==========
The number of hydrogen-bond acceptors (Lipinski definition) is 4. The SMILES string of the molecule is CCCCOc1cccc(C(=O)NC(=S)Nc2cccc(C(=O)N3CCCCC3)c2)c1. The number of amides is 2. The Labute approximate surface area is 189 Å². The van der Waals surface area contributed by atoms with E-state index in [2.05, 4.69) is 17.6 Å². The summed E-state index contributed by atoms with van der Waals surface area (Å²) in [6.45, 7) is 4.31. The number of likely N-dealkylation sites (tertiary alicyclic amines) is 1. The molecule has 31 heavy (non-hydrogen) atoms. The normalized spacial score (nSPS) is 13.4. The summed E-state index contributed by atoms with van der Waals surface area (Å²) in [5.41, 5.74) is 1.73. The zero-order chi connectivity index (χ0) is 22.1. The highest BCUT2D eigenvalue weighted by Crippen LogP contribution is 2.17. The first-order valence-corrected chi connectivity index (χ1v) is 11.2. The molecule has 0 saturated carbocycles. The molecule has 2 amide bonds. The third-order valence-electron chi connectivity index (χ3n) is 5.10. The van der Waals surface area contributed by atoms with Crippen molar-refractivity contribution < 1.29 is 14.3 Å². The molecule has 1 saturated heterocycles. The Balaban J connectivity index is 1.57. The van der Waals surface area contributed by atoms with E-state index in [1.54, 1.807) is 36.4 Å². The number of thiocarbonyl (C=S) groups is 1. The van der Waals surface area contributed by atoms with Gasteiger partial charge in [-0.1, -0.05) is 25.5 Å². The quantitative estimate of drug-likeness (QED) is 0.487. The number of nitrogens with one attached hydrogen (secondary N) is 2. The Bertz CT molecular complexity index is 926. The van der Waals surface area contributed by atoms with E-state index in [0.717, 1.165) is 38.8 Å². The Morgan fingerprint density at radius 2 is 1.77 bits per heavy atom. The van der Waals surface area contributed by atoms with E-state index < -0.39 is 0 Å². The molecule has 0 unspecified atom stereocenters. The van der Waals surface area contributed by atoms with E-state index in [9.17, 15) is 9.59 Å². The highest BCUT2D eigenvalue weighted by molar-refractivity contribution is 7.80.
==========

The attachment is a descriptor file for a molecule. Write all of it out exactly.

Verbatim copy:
The number of hydrogen-bond acceptors (Lipinski definition) is 4. The SMILES string of the molecule is CCCCOc1cccc(C(=O)NC(=S)Nc2cccc(C(=O)N3CCCCC3)c2)c1. The number of amides is 2. The Labute approximate surface area is 189 Å². The van der Waals surface area contributed by atoms with E-state index in [2.05, 4.69) is 17.6 Å². The summed E-state index contributed by atoms with van der Waals surface area (Å²) in [6.45, 7) is 4.31. The number of likely N-dealkylation sites (tertiary alicyclic amines) is 1. The molecule has 31 heavy (non-hydrogen) atoms. The normalized spacial score (nSPS) is 13.4. The summed E-state index contributed by atoms with van der Waals surface area (Å²) in [5.41, 5.74) is 1.73. The zero-order chi connectivity index (χ0) is 22.1. The highest BCUT2D eigenvalue weighted by Crippen LogP contribution is 2.17. The first-order valence-corrected chi connectivity index (χ1v) is 11.2. The molecule has 0 saturated carbocycles. The molecule has 2 amide bonds. The third-order valence-electron chi connectivity index (χ3n) is 5.10. The van der Waals surface area contributed by atoms with Crippen molar-refractivity contribution < 1.29 is 14.3 Å². The molecule has 1 saturated heterocycles. The Balaban J connectivity index is 1.57. The van der Waals surface area contributed by atoms with E-state index in [1.54, 1.807) is 36.4 Å². The number of thiocarbonyl (C=S) groups is 1. The van der Waals surface area contributed by atoms with Gasteiger partial charge in [-0.1, -0.05) is 25.5 Å². The quantitative estimate of drug-likeness (QED) is 0.487. The number of nitrogens with one attached hydrogen (secondary N) is 2. The Bertz CT molecular complexity index is 926. The van der Waals surface area contributed by atoms with E-state index in [0.717, 1.165) is 38.8 Å². The Morgan fingerprint density at radius 2 is 1.77 bits per heavy atom. The van der Waals surface area contributed by atoms with E-state index < -0.39 is 0 Å². The molecule has 0 unspecified atom stereocenters. The van der Waals surface area contributed by atoms with E-state index in [9.17, 15) is 9.59 Å². The highest BCUT2D eigenvalue weighted by molar-refractivity contribution is 7.80.